Say something, do something, disrupt with love
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I will start with a trigger warning. This column includes details of a child being emotionally abused and neglected by her parents. It also contains advice about what can and cannot be done to help her.
More than what the child is enduring, the advice might trigger some people.
“Hi,” Ms M wrote to me last week. “Our neighbour’s daughter is a lovable four-year-old. She is bright, happy and active but her mother hits, pinches, harms and scolds her. The parents get irritated just because the child is being a child. They simply don’t understand how a toddler thinks and behaves, and try to discipline her and make her obey whatever they say. Their behaviour is unnecessarily harsh, and their expectations of compliance from their child are unrealistic.
“The child is slowly becoming a little dull and confused. She leans on my husband and me for emotional support which we always try to provide. The child is constantly craving to be with us, and keeps insisting on coming to our house. She doesn’t want to leave when she is here. This irritates her mother and she behaves even more harshly.
“The parents are highly educated with full-time jobs and they are not really open to advice. The mother has begun to resent me and thinks that I am taking her child away from her. To top it all, they have this rage. They think that shouting, hitting and taming her into submission is disciplining her and that this needs to be done at this age. They don’t express love and have little patience or ideas for a curious, bright, naughty and energetic child.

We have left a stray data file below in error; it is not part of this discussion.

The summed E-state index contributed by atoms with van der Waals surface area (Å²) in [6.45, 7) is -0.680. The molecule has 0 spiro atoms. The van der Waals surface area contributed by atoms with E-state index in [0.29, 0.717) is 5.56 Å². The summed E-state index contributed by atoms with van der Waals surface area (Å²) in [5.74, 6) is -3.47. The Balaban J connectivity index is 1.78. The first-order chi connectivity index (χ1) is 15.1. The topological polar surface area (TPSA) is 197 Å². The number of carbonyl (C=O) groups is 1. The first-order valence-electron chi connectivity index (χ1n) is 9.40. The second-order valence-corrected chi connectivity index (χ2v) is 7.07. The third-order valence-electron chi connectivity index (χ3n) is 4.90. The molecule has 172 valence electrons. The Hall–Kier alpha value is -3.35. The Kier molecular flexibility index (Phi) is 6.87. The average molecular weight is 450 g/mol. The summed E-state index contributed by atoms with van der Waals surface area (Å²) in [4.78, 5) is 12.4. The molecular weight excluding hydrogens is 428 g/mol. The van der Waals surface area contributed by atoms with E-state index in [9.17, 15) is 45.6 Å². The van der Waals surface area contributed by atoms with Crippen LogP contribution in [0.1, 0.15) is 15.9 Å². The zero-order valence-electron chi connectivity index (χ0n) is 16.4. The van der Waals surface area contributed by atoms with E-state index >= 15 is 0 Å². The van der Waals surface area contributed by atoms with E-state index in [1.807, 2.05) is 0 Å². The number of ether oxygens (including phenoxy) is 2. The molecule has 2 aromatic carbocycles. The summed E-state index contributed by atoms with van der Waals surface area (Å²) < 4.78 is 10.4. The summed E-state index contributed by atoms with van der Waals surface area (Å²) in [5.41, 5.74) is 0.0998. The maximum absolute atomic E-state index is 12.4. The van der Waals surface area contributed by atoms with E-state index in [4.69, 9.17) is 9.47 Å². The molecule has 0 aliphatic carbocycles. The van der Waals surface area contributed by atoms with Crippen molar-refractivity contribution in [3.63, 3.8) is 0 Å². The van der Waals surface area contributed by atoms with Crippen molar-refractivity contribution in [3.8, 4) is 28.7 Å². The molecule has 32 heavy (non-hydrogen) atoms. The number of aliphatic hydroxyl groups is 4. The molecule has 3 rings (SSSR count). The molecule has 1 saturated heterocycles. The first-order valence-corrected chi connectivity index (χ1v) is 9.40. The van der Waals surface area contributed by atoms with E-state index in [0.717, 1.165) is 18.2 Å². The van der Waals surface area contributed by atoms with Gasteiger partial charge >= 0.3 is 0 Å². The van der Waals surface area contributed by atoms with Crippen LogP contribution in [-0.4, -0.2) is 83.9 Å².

“I am more interested in a solution and listening to another viewpoint rather than bad-mouthing the parents. I don’t know what to do and how to save the child from her mother’s torture. Please advise!”
I had multiple replies for M and I asked for her permission to publish her email as well as my responses here.
Dear M, the most direct way in which you can help the child is an indirect way. Find a way to connect with her parents, especially her mother.
I hear you when you say that your neighbour comes across as an angry, resentful person with no softness to express towards her child. It is very likely that she herself has not experienced the kind of joyous, nurturing, supportive love that we expect from her as a parent.
She is wound up and nervous and she hopes to hide her fear and emotional isolation behind her anger. She longs to connect with her child emotionally but she feels inadequate, guilty or just plain uncomfortable in this role. Perhaps the parents feel judged by your husband and you. This has very little to do with you and everything to do with their own emotional baggage.
There is no way you can save the child from her parents without being able to create a relationship of trust with them first.
Dear M, disrupt with your love. Next time you get a chance, seek out the parents rather than the child first. Find something to praise or appreciate about them. Ask about their work. Empathize with their concerns.